It seems that transportation planners everywhere are looking for ways of reducing vehicle miles of travel (VMT) by automobile, even as citizens seem determined to drive more. The trend may be especially evident here in California where everyone seems to believe that use of cars is excessive, having conspired to foul the air, congest the highways, provoke traffic accidents, and erode the quality of people’s lives. In response, a lot of creative remedies have been invented – schemes to entice travelers into carpools and public transit and schemes to induce them to stay home.
ACCESS has been reporting on several of these, including the economists’ pet formula for reducing VMT by pricing travel at closer to its true cost. Congestion pricing and parking pricing have been gaining considerable attention of late. So have proposals for raising gas taxes to levels that Europeans find tolerable. So have proposals for telecommuting. So have proposals for inter- and intra- metropolitan rail lines.
In this issue of ACCESS, Peter Hall and Adib Kanafani debate the merits of installing a contemporary high-speed railroad between Los Angeles and San Francisco. The basic technology is 180 years old and most Americans have long since abandoned passenger trains for cars and planes. Nevertheless, many now see the new high-speed TGV from France and Shinkansen from Japan as the very models of modernity and as potential means for lowering VMT. Indeed, Governor Wilson has decreed that such a line will be constructed. Hall and his students have conducted detailed studies into the feasibility of a TGV link between L.A. and the Bay Area, and their conclusions lead them to optimistic projections of its success. Independently, Kanafani and his students have been conducting parallel studies focusing on the competition between airlines and rail lines along that route. They suspect that rails will fail.
Martin Wachs has been chairing a Transportation Research Board committee that is assessing congestion pricing as a medium for lowering VMT, and those deliberations seem to have turned him into a skeptic. Here he shares his private doubts with the rest of us, concluding that such a large policy shift is politically implausible.
At the same time, ever the optimist, Donald Shoup here extends his scheme for pricing-out employer-paid parking, an idea he discussed in ACCESS a year ago. That plan has now been written into California law and was recently adopted by President Clinton. Now he’s suggesting that municipal governments reduce off-street parking requirements for new developments and that they control parking demand by charging market prices for curb space. He calls on neighborhoods to go into the parking business-to organize themselves as parking districts, rent their curb lanes to outsiders, and then capture the revenues exclusively for neighborhood improvements. A rather ingenious marketing idea that some entrepreneurial cities just might adopt.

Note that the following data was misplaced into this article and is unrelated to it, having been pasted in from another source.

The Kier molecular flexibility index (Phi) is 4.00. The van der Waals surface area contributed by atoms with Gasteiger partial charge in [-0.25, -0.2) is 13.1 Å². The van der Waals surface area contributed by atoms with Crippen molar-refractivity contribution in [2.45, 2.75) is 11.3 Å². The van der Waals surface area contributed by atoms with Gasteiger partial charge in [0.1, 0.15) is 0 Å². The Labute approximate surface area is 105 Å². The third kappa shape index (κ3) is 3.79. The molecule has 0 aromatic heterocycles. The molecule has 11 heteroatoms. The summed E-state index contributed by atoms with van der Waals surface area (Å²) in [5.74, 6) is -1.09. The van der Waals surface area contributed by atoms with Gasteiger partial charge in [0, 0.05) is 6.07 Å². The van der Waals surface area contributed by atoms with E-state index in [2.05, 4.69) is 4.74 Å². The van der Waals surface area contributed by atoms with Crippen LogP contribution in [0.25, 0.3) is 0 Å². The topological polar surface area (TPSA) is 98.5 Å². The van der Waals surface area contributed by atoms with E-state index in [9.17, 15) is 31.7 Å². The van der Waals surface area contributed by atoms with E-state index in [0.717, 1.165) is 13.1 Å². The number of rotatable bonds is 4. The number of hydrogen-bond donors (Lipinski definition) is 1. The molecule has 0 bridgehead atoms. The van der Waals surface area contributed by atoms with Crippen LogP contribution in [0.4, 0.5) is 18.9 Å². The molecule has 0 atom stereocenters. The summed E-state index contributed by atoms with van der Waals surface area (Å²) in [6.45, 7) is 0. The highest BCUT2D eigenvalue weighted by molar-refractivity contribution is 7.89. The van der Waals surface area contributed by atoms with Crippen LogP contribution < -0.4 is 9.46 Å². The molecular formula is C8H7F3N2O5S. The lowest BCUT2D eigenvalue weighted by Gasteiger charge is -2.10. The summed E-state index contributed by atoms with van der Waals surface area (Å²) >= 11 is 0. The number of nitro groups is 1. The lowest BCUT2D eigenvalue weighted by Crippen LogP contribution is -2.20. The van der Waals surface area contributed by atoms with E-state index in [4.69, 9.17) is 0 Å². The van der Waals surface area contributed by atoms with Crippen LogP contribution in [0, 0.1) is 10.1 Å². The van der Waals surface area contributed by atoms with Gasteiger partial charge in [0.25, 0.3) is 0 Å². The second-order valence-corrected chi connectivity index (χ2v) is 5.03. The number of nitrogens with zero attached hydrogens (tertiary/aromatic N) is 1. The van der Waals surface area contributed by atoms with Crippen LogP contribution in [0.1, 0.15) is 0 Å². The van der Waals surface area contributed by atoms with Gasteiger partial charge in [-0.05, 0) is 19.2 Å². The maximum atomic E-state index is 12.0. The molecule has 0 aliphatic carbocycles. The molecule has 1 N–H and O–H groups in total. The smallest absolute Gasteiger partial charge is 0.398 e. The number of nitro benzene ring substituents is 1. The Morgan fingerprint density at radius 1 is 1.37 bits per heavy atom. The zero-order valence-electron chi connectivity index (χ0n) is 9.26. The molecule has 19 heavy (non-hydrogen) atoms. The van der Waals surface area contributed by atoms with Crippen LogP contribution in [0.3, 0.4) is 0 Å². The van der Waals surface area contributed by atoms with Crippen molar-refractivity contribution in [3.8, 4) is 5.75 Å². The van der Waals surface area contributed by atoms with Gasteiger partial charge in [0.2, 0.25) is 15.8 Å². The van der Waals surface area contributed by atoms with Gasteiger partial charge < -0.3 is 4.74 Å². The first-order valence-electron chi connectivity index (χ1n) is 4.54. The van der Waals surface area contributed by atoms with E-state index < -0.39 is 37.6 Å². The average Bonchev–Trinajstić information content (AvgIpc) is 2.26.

In an effort to lower VMT by making public transit more attractive to motorists, Anastasia Loukaitou-Sideris has been examining the routes that buses follow through our cities. She finds the social and physical environments along transit corridors to be conspicuously unfriendly to potential riders that they’re typically ugly, crime ridden, and barren of the civic life that once marked these streets. She concludes that the decline in transit riding is unlikely to reverse unless these abandoned corridors can again become the cities’ life-supporting arteries and thus attractive to pedestrians. She urges transit agencies to become active, once again, not only as transit operators but also as community developers.
And then, Charles Lave, our in-house oracle, draws on some hard data to explode the soft myth that Californians have an inordinate love affair with automobiles. No doubt to everyone’s surprise, he finds that the oft-told tales of Californians’ addiction to cars is but fabricated fantasy. It turns out that we here own fewer cars, drive less, use transit more, and in other ways are more “environmentally correct” than the rest of Americans.
So, if VMT in California is lower than the U.S. average, why is everyone making such a fuss about reducing it?